Currently, discussion appears to be most active on the BIP proposal’s pull request.

  • Bustapay discussion: a simplified alternative to the proposed Pay-to-Endpoint (P2EP) protocol described in newsletter #8, Bustapay provides improved privacy for both spenders and receivers—and also allows receivers to accept payments without increasing the number of their spendable outputs, a form of automatic UTXO consolidation. Although proposed to the Bitcoin-Dev mailing list a few weeks ago, several aspects of the proposal were discussed this week.

    Although P2EP and Bustapay could end up being implemented by only a few wallets and services similar to the BIP70 payment protocol, there’s also chance they could end up being becoming as widely adopted as wallet support for BIP21 URI handlers. Even if they don’t see general adoption, their privacy advantage means they could end up well deployed among niche users. In either case, it may be worth dedicating some engineering time towards tracking the proposals and proof of concept implementations to ensure your organization can easily adopt them if desirable.

Notable commits

Notable commits this week in Bitcoin Core, LND, and C-lightning. Reminder: new merges to Bitcoin Core are made to its master development branch and are unlikely to become part of the upcoming 0.17 release—you’ll probably have to wait until version 0.18 in about six months from now.

  • Bitcoin Core #14054: this PR prevents the node from sending BIP61 peer-to-peer protocol reject messages by default. These messages were implemented to make it easier for developers of lightweight clients to get feedback on connection and transaction relay problems. However, there’s no requirement (or way to require) that nodes send a reject message or an accurate reject message, so the messages arguably only end up wasting bandwidth.

    It’s recommended that developers connect their test clients to their own nodes and inspect their nodes’ logs for error messages in case of problems (perhaps after enabling debug logging). Users who still need to send reject messages can use the -enablebip61 configuration option, although it’s possible that reject messages will be removed altogether in a release after 0.18.

  • Bitcoin Core #7965: this long-standing issue tracked the removal of code in the libbitcoin_server component to handle whether the wallet is compiled or not. The issue was finally closed this week by the merge of Bitcoin Core #14168. This issue, along with a number of other issues such as Bitcoin Core #10973 (Refactor: separate wallet from node) and Bitcoin Core #14180 (Run all tests even if wallet is not compiled) are part of a long-term effort to disentangle the wallet code from the server code. Doing so provides a number of benefits including easier code maintenance, better opportunities for testing individual components, and potentially more secure software if the wallet component is moved to its own process.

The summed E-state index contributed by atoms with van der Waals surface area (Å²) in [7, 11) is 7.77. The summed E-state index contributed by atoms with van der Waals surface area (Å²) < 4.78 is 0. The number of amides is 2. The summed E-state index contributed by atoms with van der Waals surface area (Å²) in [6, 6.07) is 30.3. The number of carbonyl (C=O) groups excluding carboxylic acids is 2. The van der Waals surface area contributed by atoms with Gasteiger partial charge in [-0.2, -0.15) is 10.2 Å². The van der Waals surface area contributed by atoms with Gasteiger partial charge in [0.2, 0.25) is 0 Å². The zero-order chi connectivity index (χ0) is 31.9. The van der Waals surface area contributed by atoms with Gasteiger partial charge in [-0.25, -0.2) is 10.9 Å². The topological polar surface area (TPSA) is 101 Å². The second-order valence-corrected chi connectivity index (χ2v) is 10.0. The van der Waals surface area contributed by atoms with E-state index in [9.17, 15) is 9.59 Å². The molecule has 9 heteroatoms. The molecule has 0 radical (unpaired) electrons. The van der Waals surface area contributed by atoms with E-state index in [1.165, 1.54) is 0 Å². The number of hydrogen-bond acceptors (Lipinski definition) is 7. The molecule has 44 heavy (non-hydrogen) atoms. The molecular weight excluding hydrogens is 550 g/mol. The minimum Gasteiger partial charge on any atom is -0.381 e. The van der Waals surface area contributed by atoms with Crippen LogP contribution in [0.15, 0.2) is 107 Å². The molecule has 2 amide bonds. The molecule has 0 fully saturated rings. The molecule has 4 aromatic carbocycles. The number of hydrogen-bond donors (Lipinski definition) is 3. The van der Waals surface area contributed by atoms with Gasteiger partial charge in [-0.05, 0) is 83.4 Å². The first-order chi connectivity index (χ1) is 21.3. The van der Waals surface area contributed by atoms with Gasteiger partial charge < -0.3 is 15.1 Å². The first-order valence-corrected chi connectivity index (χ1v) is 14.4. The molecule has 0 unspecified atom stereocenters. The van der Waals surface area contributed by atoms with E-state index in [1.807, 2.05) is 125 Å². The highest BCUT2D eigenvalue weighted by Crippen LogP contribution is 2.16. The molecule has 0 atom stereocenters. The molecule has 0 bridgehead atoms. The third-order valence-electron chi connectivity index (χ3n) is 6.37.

• LND #1843: a configuration option intended only for testing (--noencryptwallet) has been renamed to --noseedbackup, been marked as deprecated, and had its help text updated and changed to mostly uppercase warning text. Developers are worried that ordinary users are enabling this option without realizing that it puts them only one failure away from permanently losing money.

  • LND #1516: thanks to updates in the upstream Tor daemon, this patch makes it possible for LND to automatically create and set up v3 onion services in addition to its existing v2 automation. For the automation to work, users must already have Tor installed and running as a service.

  • C-Lightning: for testing, an RPC proxy is now used to simplify mocking responses to various RPC calls, making it easier to test lightningd’s handling of things such as fee estimates and crashes of bitcoind.